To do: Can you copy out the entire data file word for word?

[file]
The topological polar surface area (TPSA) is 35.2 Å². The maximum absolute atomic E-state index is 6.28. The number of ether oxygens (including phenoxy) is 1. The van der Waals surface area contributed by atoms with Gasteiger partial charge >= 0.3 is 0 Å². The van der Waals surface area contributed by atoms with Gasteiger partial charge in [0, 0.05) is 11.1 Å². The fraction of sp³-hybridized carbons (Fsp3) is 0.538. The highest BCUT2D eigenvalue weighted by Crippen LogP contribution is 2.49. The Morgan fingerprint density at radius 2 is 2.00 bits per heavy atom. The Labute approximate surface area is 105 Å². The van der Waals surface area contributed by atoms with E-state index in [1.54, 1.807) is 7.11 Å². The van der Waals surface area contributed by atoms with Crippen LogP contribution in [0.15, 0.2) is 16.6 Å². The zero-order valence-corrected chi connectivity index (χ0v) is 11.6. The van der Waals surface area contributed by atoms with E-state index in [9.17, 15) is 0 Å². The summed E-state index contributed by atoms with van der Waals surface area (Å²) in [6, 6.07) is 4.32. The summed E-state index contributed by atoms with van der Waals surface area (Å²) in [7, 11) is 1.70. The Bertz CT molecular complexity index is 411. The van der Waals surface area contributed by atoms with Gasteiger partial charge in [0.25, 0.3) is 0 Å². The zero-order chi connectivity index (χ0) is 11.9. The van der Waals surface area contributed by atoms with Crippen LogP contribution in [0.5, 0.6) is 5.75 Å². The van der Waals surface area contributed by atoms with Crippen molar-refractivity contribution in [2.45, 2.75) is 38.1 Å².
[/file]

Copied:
The topological polar surface area (TPSA) is 35.2 Å². The maximum absolute atomic E-state index is 6.28. The number of ether oxygens (including phenoxy) is 1. The van der Waals surface area contributed by atoms with Gasteiger partial charge >= 0.3 is 0 Å². The van der Waals surface area contributed by atoms with Gasteiger partial charge in [0, 0.05) is 11.1 Å². The fraction of sp³-hybridized carbons (Fsp3) is 0.538. The highest BCUT2D eigenvalue weighted by Crippen LogP contribution is 2.49. The Morgan fingerprint density at radius 2 is 2.00 bits per heavy atom. The Labute approximate surface area is 105 Å². The van der Waals surface area contributed by atoms with E-state index in [1.54, 1.807) is 7.11 Å². The van der Waals surface area contributed by atoms with Crippen LogP contribution in [0.15, 0.2) is 16.6 Å². The zero-order valence-corrected chi connectivity index (χ0v) is 11.6. The van der Waals surface area contributed by atoms with E-state index in [9.17, 15) is 0 Å². The summed E-state index contributed by atoms with van der Waals surface area (Å²) in [6, 6.07) is 4.32. The summed E-state index contributed by atoms with van der Waals surface area (Å²) in [7, 11) is 1.70. The Bertz CT molecular complexity index is 411. The van der Waals surface area contributed by atoms with Gasteiger partial charge in [0.25, 0.3) is 0 Å². The zero-order chi connectivity index (χ0) is 11.9. The van der Waals surface area contributed by atoms with Crippen LogP contribution in [0.5, 0.6) is 5.75 Å². The van der Waals surface area contributed by atoms with Crippen molar-refractivity contribution in [2.45, 2.75) is 38.1 Å².